OLYMPIA — Passage of the capital budget on Jan. 18 directs much needed funding to the 34th Legislative District, and to Washington as a whole, said Sen. Sharon Nelson, D-Maury Island. The budget will invest more than $4 billion in necessary, life-changing projects statewide.
“The capital budget represents one of the greatest investments we can make in Washington and in Washingtonians,” Nelson said. “Thousands of family wage jobs, school construction, affordable housing, environmental improvements, mental health enhancements and investments will now finally be delivered to communities across our state.”
For the first time in decades, the Legislature failed to pass a biennial capital budget in 2017 after Republicans tied it to an unrelated issue. But after less than two weeks of Democrats’ control of both the House and Senate, lawmakers were able to move the vital budget forward.
“For far too long, the people and communities who desperately needed these investments were caught up in a game of brinksmanship and political ideology,” Nelson said. “There are no winners when the needs of real people are used as leverage.”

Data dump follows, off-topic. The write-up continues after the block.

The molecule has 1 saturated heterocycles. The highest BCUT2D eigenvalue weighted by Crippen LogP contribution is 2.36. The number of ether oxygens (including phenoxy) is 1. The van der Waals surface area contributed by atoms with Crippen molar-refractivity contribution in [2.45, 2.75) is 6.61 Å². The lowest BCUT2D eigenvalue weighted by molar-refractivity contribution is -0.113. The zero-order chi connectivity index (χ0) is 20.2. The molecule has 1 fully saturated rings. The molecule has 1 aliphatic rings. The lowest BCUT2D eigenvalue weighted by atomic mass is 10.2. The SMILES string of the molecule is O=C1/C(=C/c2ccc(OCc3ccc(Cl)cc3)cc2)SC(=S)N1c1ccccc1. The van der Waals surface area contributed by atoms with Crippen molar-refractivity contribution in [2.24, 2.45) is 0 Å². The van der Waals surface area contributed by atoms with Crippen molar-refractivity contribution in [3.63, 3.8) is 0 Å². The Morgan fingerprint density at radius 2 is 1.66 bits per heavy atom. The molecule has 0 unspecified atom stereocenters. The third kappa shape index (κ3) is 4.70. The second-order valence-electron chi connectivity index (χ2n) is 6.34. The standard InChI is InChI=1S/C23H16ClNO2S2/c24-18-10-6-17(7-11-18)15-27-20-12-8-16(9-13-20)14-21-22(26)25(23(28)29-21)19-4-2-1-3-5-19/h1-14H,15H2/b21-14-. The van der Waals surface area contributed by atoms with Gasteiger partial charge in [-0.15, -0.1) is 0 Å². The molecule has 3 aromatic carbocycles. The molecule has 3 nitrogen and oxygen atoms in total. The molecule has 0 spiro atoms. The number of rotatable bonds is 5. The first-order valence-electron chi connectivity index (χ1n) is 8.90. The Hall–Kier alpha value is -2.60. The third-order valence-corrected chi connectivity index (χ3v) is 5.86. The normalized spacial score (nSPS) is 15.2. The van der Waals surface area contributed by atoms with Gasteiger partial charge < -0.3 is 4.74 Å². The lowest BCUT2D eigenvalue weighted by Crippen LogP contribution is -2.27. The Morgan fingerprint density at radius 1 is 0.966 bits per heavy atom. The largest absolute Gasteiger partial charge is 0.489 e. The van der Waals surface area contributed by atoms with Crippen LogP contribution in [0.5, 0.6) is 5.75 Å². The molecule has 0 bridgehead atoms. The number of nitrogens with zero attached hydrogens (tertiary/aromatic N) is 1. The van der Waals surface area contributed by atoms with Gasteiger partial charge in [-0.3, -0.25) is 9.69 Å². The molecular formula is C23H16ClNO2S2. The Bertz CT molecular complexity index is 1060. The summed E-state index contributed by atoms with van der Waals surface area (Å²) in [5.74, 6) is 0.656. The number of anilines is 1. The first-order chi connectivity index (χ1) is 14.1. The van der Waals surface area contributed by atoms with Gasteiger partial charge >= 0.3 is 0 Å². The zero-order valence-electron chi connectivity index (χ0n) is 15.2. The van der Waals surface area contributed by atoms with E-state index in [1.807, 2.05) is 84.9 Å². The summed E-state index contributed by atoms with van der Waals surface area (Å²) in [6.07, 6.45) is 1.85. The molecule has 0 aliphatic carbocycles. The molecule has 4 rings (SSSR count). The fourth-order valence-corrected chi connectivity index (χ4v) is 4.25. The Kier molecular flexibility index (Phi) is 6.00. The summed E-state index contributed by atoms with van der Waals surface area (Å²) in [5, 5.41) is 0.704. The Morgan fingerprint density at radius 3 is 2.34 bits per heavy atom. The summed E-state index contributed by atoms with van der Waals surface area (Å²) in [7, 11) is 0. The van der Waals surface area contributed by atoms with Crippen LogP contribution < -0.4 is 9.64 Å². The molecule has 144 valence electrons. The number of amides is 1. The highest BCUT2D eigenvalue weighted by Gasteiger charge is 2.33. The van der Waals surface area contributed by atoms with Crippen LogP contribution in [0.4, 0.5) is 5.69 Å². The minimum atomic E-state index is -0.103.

“I’m proud of our new majority and the quick manner in which we acted to get this critical legislation agreed to and passed. This is the right way to do business. Let’s work together, negotiate through our differences and truly put people first in all the work we do.”
The budget will fund the largest-ever investment in K-12 school construction — about $1 billion. About $861 million will go to higher education projects. About $106 million will go to the Housing Trust Fund, the second highest such investment in state history.
More than $65 million will go to community mental health beds, and about $20 million will go to both Eastern and Western state hospitals for patient safety enhancements and renovations.
About $15 million in the capital budget will fund a dramatic expansion in dental care, benefitting people who previously couldn’t afford treatment.
On Vashon and Maury islands the capital budget will fund:
• $100,000 for the Coldeen Property gas station (a component of the leaking tank model remedies program, which received about $1.1 million statewide)
• $250,000 for the Historic Mukai Farm and Garden restoration project
• $3 million for NeighborCare Health
• $2 million for Maury Island Open Space Remediation